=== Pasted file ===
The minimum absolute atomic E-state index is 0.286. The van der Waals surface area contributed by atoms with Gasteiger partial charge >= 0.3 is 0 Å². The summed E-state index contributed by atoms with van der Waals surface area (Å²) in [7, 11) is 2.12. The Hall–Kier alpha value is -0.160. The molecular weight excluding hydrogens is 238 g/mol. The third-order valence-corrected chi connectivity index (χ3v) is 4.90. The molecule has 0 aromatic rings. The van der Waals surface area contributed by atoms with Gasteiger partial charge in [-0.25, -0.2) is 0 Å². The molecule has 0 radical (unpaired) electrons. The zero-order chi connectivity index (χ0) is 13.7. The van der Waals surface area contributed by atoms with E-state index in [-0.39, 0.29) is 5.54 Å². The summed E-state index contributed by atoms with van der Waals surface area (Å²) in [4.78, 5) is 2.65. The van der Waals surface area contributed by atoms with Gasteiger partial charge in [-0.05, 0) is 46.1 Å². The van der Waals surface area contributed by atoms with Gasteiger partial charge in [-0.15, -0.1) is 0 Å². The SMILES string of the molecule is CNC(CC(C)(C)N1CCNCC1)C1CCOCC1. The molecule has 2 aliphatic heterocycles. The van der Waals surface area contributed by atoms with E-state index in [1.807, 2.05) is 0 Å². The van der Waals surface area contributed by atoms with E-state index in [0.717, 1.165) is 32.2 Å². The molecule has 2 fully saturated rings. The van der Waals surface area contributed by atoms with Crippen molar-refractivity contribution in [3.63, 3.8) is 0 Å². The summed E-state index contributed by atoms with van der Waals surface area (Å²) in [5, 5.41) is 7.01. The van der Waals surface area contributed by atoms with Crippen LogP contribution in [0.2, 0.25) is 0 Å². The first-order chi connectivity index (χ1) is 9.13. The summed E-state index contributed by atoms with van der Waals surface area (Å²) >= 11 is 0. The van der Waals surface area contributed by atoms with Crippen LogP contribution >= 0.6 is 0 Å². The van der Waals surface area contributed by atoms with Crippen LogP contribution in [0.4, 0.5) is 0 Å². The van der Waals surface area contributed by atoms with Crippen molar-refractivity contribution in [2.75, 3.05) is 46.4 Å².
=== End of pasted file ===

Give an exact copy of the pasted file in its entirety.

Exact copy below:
The minimum absolute atomic E-state index is 0.286. The van der Waals surface area contributed by atoms with Gasteiger partial charge >= 0.3 is 0 Å². The summed E-state index contributed by atoms with van der Waals surface area (Å²) in [7, 11) is 2.12. The Hall–Kier alpha value is -0.160. The molecular weight excluding hydrogens is 238 g/mol. The third-order valence-corrected chi connectivity index (χ3v) is 4.90. The molecule has 0 aromatic rings. The van der Waals surface area contributed by atoms with Gasteiger partial charge in [-0.25, -0.2) is 0 Å². The molecule has 0 radical (unpaired) electrons. The zero-order chi connectivity index (χ0) is 13.7. The van der Waals surface area contributed by atoms with E-state index in [-0.39, 0.29) is 5.54 Å². The summed E-state index contributed by atoms with van der Waals surface area (Å²) in [4.78, 5) is 2.65. The van der Waals surface area contributed by atoms with Gasteiger partial charge in [-0.05, 0) is 46.1 Å². The van der Waals surface area contributed by atoms with Gasteiger partial charge in [-0.15, -0.1) is 0 Å². The SMILES string of the molecule is CNC(CC(C)(C)N1CCNCC1)C1CCOCC1. The molecule has 2 aliphatic heterocycles. The van der Waals surface area contributed by atoms with E-state index in [1.807, 2.05) is 0 Å². The van der Waals surface area contributed by atoms with E-state index in [0.717, 1.165) is 32.2 Å². The molecule has 2 fully saturated rings. The van der Waals surface area contributed by atoms with Crippen molar-refractivity contribution in [3.63, 3.8) is 0 Å². The summed E-state index contributed by atoms with van der Waals surface area (Å²) in [5, 5.41) is 7.01. The van der Waals surface area contributed by atoms with Crippen LogP contribution in [0.2, 0.25) is 0 Å². The first-order chi connectivity index (χ1) is 9.13. The summed E-state index contributed by atoms with van der Waals surface area (Å²) >= 11 is 0. The van der Waals surface area contributed by atoms with Crippen LogP contribution >= 0.6 is 0 Å². The van der Waals surface area contributed by atoms with Crippen LogP contribution in [0.4, 0.5) is 0 Å². The van der Waals surface area contributed by atoms with Crippen molar-refractivity contribution in [2.75, 3.05) is 46.4 Å².